An Indian Civilizational Perspective

Mahashivaratri Special: Who is Shiva?

Shiva is not god.  Shiva is not a deity.  Shiva is the very basis of existence.  The consciousness itself.  Beyond the dualities and the form arising from the motion of conscious energy, there is basic primordial one-ness or better still the nothingness.  That is what Shiva represents.

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When Sage Vasistha (Yoga Vasistha) asks Shiva himself at Kailash as to who he is.  He says this:

Do you know who ‘god’ is?  God is not Visnu, Siva or Brahma; not the wind, the sun or the moon; not the brahmana or the king; not I nor you; not Lakshmi nor the mind (intellect).  God is without form and undivided (not in the objects); that splendour (devanam) which is not made and which has neither beginning nor end is known as god (deva)or Lord Shiva which is pure consciousness.  That alone is to be worshipped; and that alone is all.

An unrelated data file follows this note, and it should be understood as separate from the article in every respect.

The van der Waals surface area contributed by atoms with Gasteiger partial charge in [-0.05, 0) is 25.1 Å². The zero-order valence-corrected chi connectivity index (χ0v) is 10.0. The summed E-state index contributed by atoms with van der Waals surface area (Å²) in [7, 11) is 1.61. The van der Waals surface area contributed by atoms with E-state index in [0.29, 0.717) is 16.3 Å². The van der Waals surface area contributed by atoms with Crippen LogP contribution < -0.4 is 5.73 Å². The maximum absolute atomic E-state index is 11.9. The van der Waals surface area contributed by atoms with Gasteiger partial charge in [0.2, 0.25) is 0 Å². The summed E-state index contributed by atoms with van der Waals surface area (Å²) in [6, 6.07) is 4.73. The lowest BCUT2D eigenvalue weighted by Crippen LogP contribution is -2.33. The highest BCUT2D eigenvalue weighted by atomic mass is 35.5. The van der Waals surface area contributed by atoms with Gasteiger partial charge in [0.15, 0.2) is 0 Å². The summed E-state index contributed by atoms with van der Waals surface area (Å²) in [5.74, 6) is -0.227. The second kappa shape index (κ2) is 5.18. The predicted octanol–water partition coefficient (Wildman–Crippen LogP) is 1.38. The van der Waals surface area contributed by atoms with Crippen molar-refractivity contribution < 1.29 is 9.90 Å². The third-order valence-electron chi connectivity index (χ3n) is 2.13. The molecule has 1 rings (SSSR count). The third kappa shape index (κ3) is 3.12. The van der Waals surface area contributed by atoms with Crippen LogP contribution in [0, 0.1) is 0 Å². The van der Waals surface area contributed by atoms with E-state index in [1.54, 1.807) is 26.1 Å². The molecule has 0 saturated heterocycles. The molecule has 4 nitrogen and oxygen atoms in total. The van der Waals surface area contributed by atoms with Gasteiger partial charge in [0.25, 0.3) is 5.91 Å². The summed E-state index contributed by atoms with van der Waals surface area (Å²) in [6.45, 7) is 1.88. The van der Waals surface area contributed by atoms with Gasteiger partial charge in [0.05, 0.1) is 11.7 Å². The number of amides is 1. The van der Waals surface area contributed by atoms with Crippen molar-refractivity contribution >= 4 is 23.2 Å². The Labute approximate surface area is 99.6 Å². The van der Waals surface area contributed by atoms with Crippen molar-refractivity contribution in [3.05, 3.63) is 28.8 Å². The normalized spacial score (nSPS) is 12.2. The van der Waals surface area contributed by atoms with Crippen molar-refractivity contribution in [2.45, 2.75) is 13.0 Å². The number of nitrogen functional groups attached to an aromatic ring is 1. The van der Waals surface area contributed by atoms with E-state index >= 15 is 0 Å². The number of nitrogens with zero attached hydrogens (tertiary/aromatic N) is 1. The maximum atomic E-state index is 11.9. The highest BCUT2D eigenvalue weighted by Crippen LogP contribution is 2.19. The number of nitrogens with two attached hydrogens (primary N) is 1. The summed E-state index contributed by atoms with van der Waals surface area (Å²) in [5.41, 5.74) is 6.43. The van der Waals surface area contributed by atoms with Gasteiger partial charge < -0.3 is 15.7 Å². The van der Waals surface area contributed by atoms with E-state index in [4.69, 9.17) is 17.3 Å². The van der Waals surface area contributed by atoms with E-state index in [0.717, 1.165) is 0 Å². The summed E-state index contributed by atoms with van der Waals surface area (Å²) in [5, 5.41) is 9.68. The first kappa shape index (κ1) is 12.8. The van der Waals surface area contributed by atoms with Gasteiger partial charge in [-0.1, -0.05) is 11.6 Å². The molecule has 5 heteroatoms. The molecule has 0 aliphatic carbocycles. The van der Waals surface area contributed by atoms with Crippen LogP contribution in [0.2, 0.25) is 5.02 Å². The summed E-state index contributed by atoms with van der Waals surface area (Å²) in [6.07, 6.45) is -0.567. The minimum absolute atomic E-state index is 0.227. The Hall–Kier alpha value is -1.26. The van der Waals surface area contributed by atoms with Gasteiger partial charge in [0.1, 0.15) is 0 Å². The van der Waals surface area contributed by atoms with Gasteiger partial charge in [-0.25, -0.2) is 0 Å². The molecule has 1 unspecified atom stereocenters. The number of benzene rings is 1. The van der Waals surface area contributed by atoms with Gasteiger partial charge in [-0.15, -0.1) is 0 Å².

If one is unable to worship this Shiva then he is encouraged to worship the form.  The latter yields finite results but the former bestows infinite bliss.  He who ignores the infinite and is devoted to the finite abandons a pleasure-garden and seeks the thorny bush.  However, sages sometimes worship a form playfully.

Shiva is known as Mahadeva or the “Great God” itself.  He is being referred to as the pure consciousness which he says can also be called the “father of Brahma, Vishnu and Shiva”.  Pure undivided consciousness without any linkages to the ignorance of duality or mind is where everything arises.